Glycine is optically inactive, simplest amino acid because it has no asymmetric carbon atom. Acid-Base titration involves the gradual addition (or) removal of protons. It has three different stages when the Glycine undergoes acid-base titration.
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Steps of Titration curve of Glycine
Stage 1: At low pH
At very low pH, the predominant ionic species of Glycine is the fully protonated form, +H3N-CH2-COOH. For Glycine, the pH at the midpoint is 2.34, thus it’s Carboxyl group (–COOH) has pKa of 2.34.
Stage 2: Reaching middle pH
As the titration proceeds, another important point is reached at pH 5.97. Here there is another point of infection, at which removal of the first proton is essentially complete and removal of the second proton has just begun.
Stage 3: Releasing Proton
the third stage of the titration corresponds to the removal of a proton from the –NH3+ group of Glycine. The pH at the midpoint of this stage is 9.60, equal to the pKa for the –NH3+ group.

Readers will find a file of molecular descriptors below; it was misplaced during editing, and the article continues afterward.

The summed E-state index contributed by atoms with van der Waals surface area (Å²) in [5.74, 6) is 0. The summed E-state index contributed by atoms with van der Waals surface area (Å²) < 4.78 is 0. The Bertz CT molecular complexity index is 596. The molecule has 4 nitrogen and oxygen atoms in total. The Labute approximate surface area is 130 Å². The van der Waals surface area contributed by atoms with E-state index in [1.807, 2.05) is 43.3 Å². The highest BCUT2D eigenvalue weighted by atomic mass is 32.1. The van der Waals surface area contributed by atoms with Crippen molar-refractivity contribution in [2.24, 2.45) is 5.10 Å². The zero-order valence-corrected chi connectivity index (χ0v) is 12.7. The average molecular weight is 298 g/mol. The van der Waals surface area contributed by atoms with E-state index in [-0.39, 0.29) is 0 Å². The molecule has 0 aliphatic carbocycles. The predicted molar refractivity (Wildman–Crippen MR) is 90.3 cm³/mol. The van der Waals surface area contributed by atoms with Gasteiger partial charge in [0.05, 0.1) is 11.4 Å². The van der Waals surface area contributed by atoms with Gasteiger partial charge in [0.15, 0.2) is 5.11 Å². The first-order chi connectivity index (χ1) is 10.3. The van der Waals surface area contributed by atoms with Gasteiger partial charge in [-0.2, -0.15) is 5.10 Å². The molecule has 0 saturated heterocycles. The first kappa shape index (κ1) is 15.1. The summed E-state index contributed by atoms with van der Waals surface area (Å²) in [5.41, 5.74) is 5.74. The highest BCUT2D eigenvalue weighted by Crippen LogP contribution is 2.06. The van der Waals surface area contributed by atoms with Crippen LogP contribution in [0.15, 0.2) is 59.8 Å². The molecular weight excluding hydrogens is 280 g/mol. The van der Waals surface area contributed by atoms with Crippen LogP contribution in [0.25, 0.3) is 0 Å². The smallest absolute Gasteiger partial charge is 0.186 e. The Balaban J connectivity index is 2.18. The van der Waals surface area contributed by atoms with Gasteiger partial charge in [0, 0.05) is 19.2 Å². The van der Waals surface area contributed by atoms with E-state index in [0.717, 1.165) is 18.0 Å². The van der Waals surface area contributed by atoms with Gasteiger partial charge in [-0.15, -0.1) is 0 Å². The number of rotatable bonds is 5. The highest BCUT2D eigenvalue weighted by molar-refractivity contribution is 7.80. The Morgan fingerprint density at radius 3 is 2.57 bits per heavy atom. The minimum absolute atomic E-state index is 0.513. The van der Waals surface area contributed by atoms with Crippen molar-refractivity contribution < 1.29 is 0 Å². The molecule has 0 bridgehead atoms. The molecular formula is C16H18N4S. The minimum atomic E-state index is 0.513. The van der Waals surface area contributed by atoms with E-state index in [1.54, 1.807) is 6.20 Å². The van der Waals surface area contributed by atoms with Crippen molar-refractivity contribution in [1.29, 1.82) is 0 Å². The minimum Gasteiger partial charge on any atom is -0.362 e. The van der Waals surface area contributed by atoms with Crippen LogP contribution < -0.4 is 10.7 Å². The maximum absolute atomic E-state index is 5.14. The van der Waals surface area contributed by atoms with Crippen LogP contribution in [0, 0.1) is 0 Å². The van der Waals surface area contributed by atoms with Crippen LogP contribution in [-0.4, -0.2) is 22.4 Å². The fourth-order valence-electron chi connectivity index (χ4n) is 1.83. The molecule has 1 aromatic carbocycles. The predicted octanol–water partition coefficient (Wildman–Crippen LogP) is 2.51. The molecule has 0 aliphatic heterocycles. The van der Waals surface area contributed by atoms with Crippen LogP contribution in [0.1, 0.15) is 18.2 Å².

From this titration curve of glycine, we can derive several important pieces of information.
- It gives a quantitative measure of the pKa of each of the two ionic groups; 2.34 for the Carboxyl group (–COOH) and 9.60 for the Amino group (–NH3+).
- The perturbed pKa of Glycine is caused by repulsion between the departing proton and the nearby positively charged amino group on the α-carbon atom.
- The titration curve of Glycine has two regions of buffering power. At pKa 2.34, glycine is a good buffer near this pH. The other buffering zone is centered on a pH of 9.60.
- Glycine is not a good buffer at the pH of intracellular fluid (or) blood, about 7.4. To calculate the buffering ranges, we can use the Handerson-Hasselbalch equation.